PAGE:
DENVER, Colorado — Every week, a group living in Five Points meets at Sonny Lawson park to care for the area and provide outreach and services to their neighbors experiencing homelessness.
The volunteers are with the Five Points Housing Outreach Team.
"Our intent is to try to come up with solutions to help people solve this housing crisis. How can we get people out of tents and into housing," said John Hayden, a volunteer and Curtis Park resident of 26 years.
Hayden and the other volunteers wear neon vests to identify themselves and carry buckets to collect trash.
In addition to brainstorming solutions for Denver's housing crisis, the group works to beautify Sonny Lawson Park for all neighbors to enjoy.
"We think that taking care of the park where people are living or near where they’re living is important because the condition of the space where you live has a very real impact on your mental and physical health," Hayden said.
Jeff Baker, president of Curtis Park Neighbors, said the goal isn't to kick those experiencing homelessness out of the neighborhood.
In late July, 9NEWS spoke with Gerald Horner who said Curtis Park neighbors supported recent action by the city to clear out homeless camps at 22nd and Stout streets citing health and safety concerns.
But Horner and the group knows sweeps aren't the solution.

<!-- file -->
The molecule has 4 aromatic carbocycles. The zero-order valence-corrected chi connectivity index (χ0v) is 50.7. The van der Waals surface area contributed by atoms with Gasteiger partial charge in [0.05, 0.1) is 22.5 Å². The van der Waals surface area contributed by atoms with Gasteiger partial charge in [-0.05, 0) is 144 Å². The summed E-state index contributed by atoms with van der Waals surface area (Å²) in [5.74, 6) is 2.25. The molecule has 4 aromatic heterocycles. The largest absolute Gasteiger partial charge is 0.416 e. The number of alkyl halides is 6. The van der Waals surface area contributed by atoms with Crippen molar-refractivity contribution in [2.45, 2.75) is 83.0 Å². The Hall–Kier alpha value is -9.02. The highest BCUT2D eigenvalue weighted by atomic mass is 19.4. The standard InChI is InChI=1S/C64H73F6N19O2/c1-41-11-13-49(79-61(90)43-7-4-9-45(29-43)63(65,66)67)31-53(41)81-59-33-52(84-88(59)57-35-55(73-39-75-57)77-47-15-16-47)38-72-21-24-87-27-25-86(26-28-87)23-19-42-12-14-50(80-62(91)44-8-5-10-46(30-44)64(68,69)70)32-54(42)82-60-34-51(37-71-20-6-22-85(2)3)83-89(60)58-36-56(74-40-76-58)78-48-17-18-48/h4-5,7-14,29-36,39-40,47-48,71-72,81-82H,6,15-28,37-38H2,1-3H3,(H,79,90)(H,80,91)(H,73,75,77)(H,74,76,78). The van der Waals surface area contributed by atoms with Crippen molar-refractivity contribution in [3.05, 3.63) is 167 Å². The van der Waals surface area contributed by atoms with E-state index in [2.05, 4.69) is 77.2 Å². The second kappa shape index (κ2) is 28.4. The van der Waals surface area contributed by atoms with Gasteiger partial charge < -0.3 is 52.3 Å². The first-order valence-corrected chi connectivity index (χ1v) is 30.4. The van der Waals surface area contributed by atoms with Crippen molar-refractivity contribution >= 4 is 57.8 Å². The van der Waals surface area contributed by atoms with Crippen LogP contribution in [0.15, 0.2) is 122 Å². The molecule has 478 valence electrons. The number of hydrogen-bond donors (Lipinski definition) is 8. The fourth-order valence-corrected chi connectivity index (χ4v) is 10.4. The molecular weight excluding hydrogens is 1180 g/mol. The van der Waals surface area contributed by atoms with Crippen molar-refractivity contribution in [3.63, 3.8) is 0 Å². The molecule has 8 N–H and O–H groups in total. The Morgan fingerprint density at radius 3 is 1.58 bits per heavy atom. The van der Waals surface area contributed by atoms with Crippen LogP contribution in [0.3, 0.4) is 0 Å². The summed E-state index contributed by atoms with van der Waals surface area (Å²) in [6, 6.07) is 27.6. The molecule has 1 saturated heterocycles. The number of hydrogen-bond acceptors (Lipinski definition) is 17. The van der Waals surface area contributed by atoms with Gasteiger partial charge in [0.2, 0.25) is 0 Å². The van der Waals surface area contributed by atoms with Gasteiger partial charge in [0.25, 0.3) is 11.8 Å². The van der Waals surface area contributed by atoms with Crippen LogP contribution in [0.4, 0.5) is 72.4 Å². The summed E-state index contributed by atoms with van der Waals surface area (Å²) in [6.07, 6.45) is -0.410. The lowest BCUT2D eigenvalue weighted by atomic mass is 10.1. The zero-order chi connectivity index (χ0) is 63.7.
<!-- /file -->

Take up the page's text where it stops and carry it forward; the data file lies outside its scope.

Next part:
Baker said they often result in service providers losing track of individuals with whom they have sometimes spent weeks or months building a rapport.
"That’s a breakdown in the system of trying to move people into housing and get them off the streets," Baker said.
Each Wednesday, as they clean, the Five Points Housing Outreach Team engages with their neighbors and lets them know they are welcome.
"I thank them because they’re including us as part of the community. That’s what we want," said Joseph, a resident of the encampment near Sonny Lawson Park who only wanted to be identified by his first name.
Joseph and the volunteers have been working together for months to keep the area clean and provide services to those who want or need them whether they involve housing inquiries or requests for everyday items.
"Trash bags, they bring water, some neighbors bring food. They asked me what else they need and they try to get it for us," Joseph said.
As a temporary solution to the housing crisis, the outreach team supports the city's Safe Outdoor Space proposal which would establish "temporary, managed campsites."
The neighbors welcome one of these camps in their area but would like to see all neighborhoods take part in the solution as well.
"The whole city does have to help and take equity of this. It can’t all just be one area. If it’s spread out and everybody takes a little slice of the pie, it will help," Baker said.
In July, the city said it would dedicate more resources to those experiencing homelessness.
Mayor Michael Hancock directed outreach, healthcare and mental-health workers to intensify their visits to encampments.
The city also promised to "increase efforts to clean encampments with more frequent trash pickup and used-needle collection."
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